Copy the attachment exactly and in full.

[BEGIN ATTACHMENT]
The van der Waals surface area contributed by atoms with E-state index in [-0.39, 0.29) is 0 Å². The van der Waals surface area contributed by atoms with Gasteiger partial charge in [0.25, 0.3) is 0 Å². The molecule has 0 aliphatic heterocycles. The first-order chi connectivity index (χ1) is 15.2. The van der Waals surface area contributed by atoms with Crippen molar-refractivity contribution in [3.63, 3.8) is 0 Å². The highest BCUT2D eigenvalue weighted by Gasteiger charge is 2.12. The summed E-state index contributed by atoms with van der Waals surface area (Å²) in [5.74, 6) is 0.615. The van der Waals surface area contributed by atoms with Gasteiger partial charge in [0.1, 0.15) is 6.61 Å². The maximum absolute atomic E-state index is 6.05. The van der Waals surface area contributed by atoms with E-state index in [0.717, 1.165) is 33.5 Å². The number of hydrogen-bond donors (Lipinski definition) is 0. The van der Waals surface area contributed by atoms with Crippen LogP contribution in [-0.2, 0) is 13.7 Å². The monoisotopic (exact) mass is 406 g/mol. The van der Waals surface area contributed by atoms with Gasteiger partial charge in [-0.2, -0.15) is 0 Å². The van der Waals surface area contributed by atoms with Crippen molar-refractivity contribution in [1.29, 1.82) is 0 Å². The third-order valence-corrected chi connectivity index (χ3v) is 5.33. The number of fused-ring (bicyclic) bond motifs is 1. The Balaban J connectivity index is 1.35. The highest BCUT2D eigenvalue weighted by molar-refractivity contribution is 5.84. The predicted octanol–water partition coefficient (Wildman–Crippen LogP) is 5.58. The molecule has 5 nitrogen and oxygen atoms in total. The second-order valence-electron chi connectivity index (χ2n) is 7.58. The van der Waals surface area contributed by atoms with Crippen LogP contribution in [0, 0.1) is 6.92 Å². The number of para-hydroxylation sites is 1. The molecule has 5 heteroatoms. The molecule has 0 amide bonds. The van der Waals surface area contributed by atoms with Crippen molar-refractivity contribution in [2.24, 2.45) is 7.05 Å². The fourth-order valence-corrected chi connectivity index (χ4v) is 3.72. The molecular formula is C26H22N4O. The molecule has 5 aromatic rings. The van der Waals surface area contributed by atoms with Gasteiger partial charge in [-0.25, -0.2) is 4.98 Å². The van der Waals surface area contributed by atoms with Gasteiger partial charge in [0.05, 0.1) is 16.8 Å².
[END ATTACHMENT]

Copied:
The van der Waals surface area contributed by atoms with E-state index in [-0.39, 0.29) is 0 Å². The van der Waals surface area contributed by atoms with Gasteiger partial charge in [0.25, 0.3) is 0 Å². The molecule has 0 aliphatic heterocycles. The first-order chi connectivity index (χ1) is 15.2. The van der Waals surface area contributed by atoms with Crippen molar-refractivity contribution in [3.63, 3.8) is 0 Å². The highest BCUT2D eigenvalue weighted by Gasteiger charge is 2.12. The summed E-state index contributed by atoms with van der Waals surface area (Å²) in [5.74, 6) is 0.615. The van der Waals surface area contributed by atoms with Gasteiger partial charge in [0.1, 0.15) is 6.61 Å². The maximum absolute atomic E-state index is 6.05. The van der Waals surface area contributed by atoms with E-state index in [0.717, 1.165) is 33.5 Å². The number of hydrogen-bond donors (Lipinski definition) is 0. The van der Waals surface area contributed by atoms with Crippen LogP contribution in [-0.2, 0) is 13.7 Å². The monoisotopic (exact) mass is 406 g/mol. The van der Waals surface area contributed by atoms with Gasteiger partial charge in [-0.2, -0.15) is 0 Å². The van der Waals surface area contributed by atoms with Crippen molar-refractivity contribution in [1.29, 1.82) is 0 Å². The third-order valence-corrected chi connectivity index (χ3v) is 5.33. The number of fused-ring (bicyclic) bond motifs is 1. The Balaban J connectivity index is 1.35. The highest BCUT2D eigenvalue weighted by molar-refractivity contribution is 5.84. The predicted octanol–water partition coefficient (Wildman–Crippen LogP) is 5.58. The molecule has 5 nitrogen and oxygen atoms in total. The second-order valence-electron chi connectivity index (χ2n) is 7.58. The van der Waals surface area contributed by atoms with Crippen LogP contribution in [0, 0.1) is 6.92 Å². The number of para-hydroxylation sites is 1. The molecule has 5 heteroatoms. The molecule has 0 amide bonds. The van der Waals surface area contributed by atoms with Crippen molar-refractivity contribution in [2.24, 2.45) is 7.05 Å². The fourth-order valence-corrected chi connectivity index (χ4v) is 3.72. The molecular formula is C26H22N4O. The molecule has 5 aromatic rings. The van der Waals surface area contributed by atoms with Gasteiger partial charge in [-0.25, -0.2) is 4.98 Å². The van der Waals surface area contributed by atoms with Gasteiger partial charge in [0.05, 0.1) is 16.8 Å².